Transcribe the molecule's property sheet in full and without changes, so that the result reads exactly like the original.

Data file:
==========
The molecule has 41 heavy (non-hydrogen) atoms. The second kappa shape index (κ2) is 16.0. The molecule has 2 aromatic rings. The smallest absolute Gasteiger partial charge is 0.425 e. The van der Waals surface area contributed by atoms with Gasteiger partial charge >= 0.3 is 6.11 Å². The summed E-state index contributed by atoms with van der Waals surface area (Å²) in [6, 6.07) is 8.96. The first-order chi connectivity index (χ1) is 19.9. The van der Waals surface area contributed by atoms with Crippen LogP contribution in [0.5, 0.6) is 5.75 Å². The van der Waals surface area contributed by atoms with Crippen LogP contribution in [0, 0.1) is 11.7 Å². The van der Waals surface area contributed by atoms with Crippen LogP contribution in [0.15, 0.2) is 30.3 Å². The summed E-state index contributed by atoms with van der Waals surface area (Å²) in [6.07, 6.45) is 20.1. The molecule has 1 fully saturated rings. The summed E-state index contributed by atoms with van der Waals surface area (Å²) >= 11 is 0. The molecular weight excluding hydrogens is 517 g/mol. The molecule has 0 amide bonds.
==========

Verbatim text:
The molecule has 41 heavy (non-hydrogen) atoms. The second kappa shape index (κ2) is 16.0. The molecule has 2 aromatic rings. The smallest absolute Gasteiger partial charge is 0.425 e. The van der Waals surface area contributed by atoms with Gasteiger partial charge >= 0.3 is 6.11 Å². The summed E-state index contributed by atoms with van der Waals surface area (Å²) in [6, 6.07) is 8.96. The first-order chi connectivity index (χ1) is 19.9. The van der Waals surface area contributed by atoms with Crippen LogP contribution in [0.5, 0.6) is 5.75 Å². The van der Waals surface area contributed by atoms with Crippen LogP contribution in [0, 0.1) is 11.7 Å². The van der Waals surface area contributed by atoms with Crippen LogP contribution in [0.15, 0.2) is 30.3 Å². The summed E-state index contributed by atoms with van der Waals surface area (Å²) in [6.07, 6.45) is 20.1. The molecule has 1 fully saturated rings. The summed E-state index contributed by atoms with van der Waals surface area (Å²) >= 11 is 0. The molecular weight excluding hydrogens is 517 g/mol. The molecule has 0 amide bonds.